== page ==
A three-judge panel of the 10th Circuit Court of Appeals appeared divided on Thursday as they listened to arguments in a case on whether Utah's same-sex marriage ban is constitutional.
The ban, approved by Utah voters in 2004, was struck down by a lower court in the wake of the U.S. Supreme Court ruling last year against the Defense of Marriage Act, or DOMA.
At the hearing in Denver on Thursday, the appeals court judges voiced support for a "fundamental right to marriage" but said Utah might have the right to define marriage as only between men and women.
"Judge Paul Kelly, an appointee of former president George H.W. Bush, was the most skeptical of same-sex marriage rights. Judge Carlos Lucero, appointed by Bill Clinton, appeared strongly in favor.
"That left George W. Bush's judge, Jerome Holmes, in the middle. He came out forcefully, wondering why bans on same-sex marriage are any more legitimate than earlier bans on interracial marriage, which were struck down by the Supreme Court. But he also expressed some support for Utah."
As The Associated Press notes, "Eight federal judges have, to varying degrees, agreed since the Supreme Court ruling, striking down a series of state gay marriage bans, or bans on recognizing same-sex marriages from other states."
Judge Lucerno said: "The law does not allow the type of discriminatory behavior that is at issue in these type of cases." But Kelly, questioning attorney Peggy Tomsic, who represents three gay couples, said her position simply ignored the will of the people of the state of Utah who approved the ban.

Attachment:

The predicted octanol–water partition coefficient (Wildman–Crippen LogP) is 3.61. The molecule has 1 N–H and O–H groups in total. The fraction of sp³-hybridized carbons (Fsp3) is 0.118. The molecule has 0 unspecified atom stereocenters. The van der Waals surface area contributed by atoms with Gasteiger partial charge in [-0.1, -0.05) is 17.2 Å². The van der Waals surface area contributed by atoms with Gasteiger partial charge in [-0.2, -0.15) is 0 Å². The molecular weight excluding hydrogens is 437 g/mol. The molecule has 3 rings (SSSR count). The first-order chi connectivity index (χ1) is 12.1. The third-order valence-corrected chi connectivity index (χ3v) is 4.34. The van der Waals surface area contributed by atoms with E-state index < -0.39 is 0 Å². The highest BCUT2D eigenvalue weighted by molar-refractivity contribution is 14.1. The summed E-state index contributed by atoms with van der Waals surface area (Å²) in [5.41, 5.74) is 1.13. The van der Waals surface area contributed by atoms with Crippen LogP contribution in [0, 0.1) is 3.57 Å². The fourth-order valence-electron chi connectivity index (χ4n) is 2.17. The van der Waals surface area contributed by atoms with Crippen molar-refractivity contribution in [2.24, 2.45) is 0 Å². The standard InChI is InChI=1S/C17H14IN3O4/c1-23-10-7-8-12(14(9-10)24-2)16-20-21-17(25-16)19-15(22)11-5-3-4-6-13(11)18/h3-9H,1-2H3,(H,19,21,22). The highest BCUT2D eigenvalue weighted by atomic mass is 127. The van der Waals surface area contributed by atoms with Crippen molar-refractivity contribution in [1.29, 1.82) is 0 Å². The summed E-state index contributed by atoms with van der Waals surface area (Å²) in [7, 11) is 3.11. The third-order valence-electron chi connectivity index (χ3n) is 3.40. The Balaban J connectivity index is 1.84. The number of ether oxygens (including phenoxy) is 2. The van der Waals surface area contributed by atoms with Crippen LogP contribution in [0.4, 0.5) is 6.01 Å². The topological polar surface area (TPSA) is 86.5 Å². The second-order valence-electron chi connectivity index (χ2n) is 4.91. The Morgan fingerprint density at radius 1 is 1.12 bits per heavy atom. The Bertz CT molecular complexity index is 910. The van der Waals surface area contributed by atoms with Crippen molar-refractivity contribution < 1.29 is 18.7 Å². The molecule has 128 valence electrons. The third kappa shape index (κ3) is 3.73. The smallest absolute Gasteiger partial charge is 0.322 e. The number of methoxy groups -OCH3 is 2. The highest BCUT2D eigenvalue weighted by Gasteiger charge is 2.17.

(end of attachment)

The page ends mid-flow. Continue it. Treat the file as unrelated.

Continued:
Tomsic argued that "any state law that bars gays from something as fundamentally important as marriage should be voided," The Associated Press says.
Colorado Public Radio's Megan Verlee, who was in the Denver courtroom, said both sides cited United States v. Windsor, the Supreme Court case issued last June.
Tomsic, the attorney for the three couples, "found language in Windsor that marriage is a fundamental right, protected by the U.S. constitution above and beyond any laws that states might pass," Verlee says.
"But on the other side, the attorney for the state of Utah argued that Windsor actually supports a federalist approach to marriage, where the states have the overriding right to set their marriage laws," she says.
Several other states — Texas, Michigan and Oklahoma among them — have also seen their marriage bans overturned in federal court, but the Utah case is the furthest along so far.
As a result, the U.S. Supreme Court is "incredibly likely" to rule definitively on gay marriage, possibly as soon as the next session, Verlee says.
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